What did the earliest Roman wines taste like? Were the highly appraised wines of the first century really worth their legendary status? Will we ever know?
List of suggested wines at bottom
When Vesuvius blew in August of 79 AD, ash covered the entire area of Pompeii and Herculaneum. The thriving seaport towns, once bustling with activity, became graveyards of civilizations frozen in time. There it lay undisturbed for eighteen centuries until it was excavated by Giuseppe Fiorelli, director of excavations from 1860 to 1875. Under twelve feet of solid ash, he discovered the decayed bodies of thirteen men, women, and children huddled together next to a stone wall inside their garden, where they suffocated in the swirling volcanic air.
Orchard of the Fugitives
Today the garden has been named the Orchard of the Fugitives. But instead of death, it is filled with green grass, robust grape vines, and fruit trees. Within the ruins of Pompeii, vineyards are being revived in an attempt to recreate the wines of the ancient Romans according to old Roman methods. In Pompeii’s heyday, vineyards grew in abundance in and around the city. The Villa dei Misteri, the project shared between the Archaeological Superintendence of Pompeii and Campania wine estate Mastroberardino, has been examining ancient frescos, root imprints, Roman authors, and DNA to identify the original grape varieties cultivated in Pompeii.
Is it actually possible to recreate the ancient Roman wines? Do the vines still exist?
Piero Mastroberardino, the winemaker in charge of the renown Mastroberardino winery in Campania, has been replanting vineyards in Pompeii using the same ancient grape varieties, viticulture and winemaking techniques of that period. Since the early 1700’s, the family has been dedicated to Aglianico, Fiano di Avellino, Greco di Tufo, among other varieties brought to Campania by ancient Greeks, producing consistently good quality wine.
Pompeii’s Applied Research Laboratory, founded in 1995, discovered plots of land pockmarked by holes that were evidence of vines and their supporting stakes. A year later these vineyards were replanted. The laboratory discovered that many of the green areas within Pompeii had been planted with grape vines. A dense concentration of them were situated close to the arena. In fact, all five vineyards discovered by the research lab were located near the coliseum.
Ancient Roman wine was very strong, but it was usually diluted with seawater before drinking. It was also used for medicinal purposes. Spices were added, or medicinal herbs to cure sickness. The Romans clearly understood alcohols ability to extract essential elements from herbs.
Pliny the Elder
Ancient Roman historian Pliny the Elder wrote extensively about wine. In his book Naturalis historia, he lists the grape varieties that were in common use. These were Greco, Fiano, Aglianico, Piedirosso, Sciascinoso, Coda di Bolpe, Caprettona, and Falanghina. These eight grape varietals are grown in Pompeii’s vineyards. Interestingly, it was the frescos found in Pompeii that partly identified the grape varietal as they each have their own shape. Studying DNA only gives the species, not the variety. Scientists at Pompeii were able to decipher the grape varietals through ancient texts, root imprints, and studies on climatic change as well.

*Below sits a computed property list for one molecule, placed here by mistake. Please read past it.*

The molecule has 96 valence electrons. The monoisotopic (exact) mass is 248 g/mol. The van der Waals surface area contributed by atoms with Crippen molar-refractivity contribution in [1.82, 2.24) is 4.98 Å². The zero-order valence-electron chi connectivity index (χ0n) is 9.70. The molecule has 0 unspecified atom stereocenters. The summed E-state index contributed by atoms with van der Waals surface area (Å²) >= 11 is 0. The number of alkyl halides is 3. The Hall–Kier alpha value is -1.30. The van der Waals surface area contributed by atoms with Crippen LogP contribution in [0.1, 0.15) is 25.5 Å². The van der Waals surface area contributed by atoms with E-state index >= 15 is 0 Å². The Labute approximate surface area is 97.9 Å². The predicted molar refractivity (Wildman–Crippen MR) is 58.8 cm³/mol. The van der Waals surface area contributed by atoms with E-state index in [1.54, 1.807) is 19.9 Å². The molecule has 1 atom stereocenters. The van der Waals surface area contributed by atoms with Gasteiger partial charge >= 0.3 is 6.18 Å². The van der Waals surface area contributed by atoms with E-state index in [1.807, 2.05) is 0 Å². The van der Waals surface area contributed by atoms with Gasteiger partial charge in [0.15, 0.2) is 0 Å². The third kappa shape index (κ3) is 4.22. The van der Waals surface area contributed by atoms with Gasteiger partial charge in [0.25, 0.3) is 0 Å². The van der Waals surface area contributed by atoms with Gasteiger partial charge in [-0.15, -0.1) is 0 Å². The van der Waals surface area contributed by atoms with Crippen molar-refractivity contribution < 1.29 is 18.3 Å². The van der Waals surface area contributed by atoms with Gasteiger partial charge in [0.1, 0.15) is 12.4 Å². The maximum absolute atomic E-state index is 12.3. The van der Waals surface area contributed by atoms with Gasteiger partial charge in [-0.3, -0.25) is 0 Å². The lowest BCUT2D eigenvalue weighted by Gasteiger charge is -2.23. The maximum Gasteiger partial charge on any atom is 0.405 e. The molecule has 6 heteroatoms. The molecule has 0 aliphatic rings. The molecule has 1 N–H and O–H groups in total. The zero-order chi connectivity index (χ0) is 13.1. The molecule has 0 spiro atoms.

“Campanian wines were considered the wines of the emperors, the wines for events,” states Mastroberardino. “They were the first to introduce the DOC,” he claims, referring to the rules that govern viticulture and labeling practices in Italy today. “On the amphorae of that period, you find the geographic origin of the wine, then the bolla, which is the seal of the producer, then the vintage.”
Today, restaurants and wine distributors carry Mastroberardino’s wines with honor. Their committment to tradition and cultivation of ancient grape varietals, and their ability to blend modern technology with time-tested techniques has placed the Mastroberardino winery as one of the most excellent in Campania.
So, here is your chance to taste the wines of the ancient Romans, made of the same grape varietals that were used over two thousand years ago, though not as strong, thankfully. Cultivated on the same soil around Vesuvius and nourished by the warmth of the sun, these wines are sure to please. Indulge in a glass and let your mind wander among the streets and shops of ancient Pompeii.
All wines may be purchased through wine shops or restaurants.
Recommended Mastroberardino Wines:
2011 Mastroberardino, Lacryma Christi del Vesuvio Bianco DOC $23–made entirely of an indigenous varietal called Coda di Volpe, it is a soft pale yellow in color with aromas of pears and apricots.
2011 Mastroberardino, Greco di Tufo DOCG $28–One of Italy’s most ancient grape varietals, Greco has been grown in Campania for thousands of years. It is an elegant, soft-bodied wine with a texture held together by a zesty acidity.
2011 Mastroberardino, Lacryma Christi del Vesuvio Rosso DOC $23–The red brother to its white sister, Lacryma Christi del Vesuvio Rosso shares the same legend and origin. An intense Ruby color, aromas of cherry and red berries, and soft flavors of plum, raspberry, and black pepper, this is the result of the Piedirosso grapes of this wine.
2010 Mastroberardino, Campania Aglianico IGT $28–Made from another ancient grape of Italy, Aglianico thrives in the volcanic soil and terroir of Campania. Blackberries and violets are the aromas one can find in a glass of this wine.
**Grape Harvest in Pompeii-Oct. 2013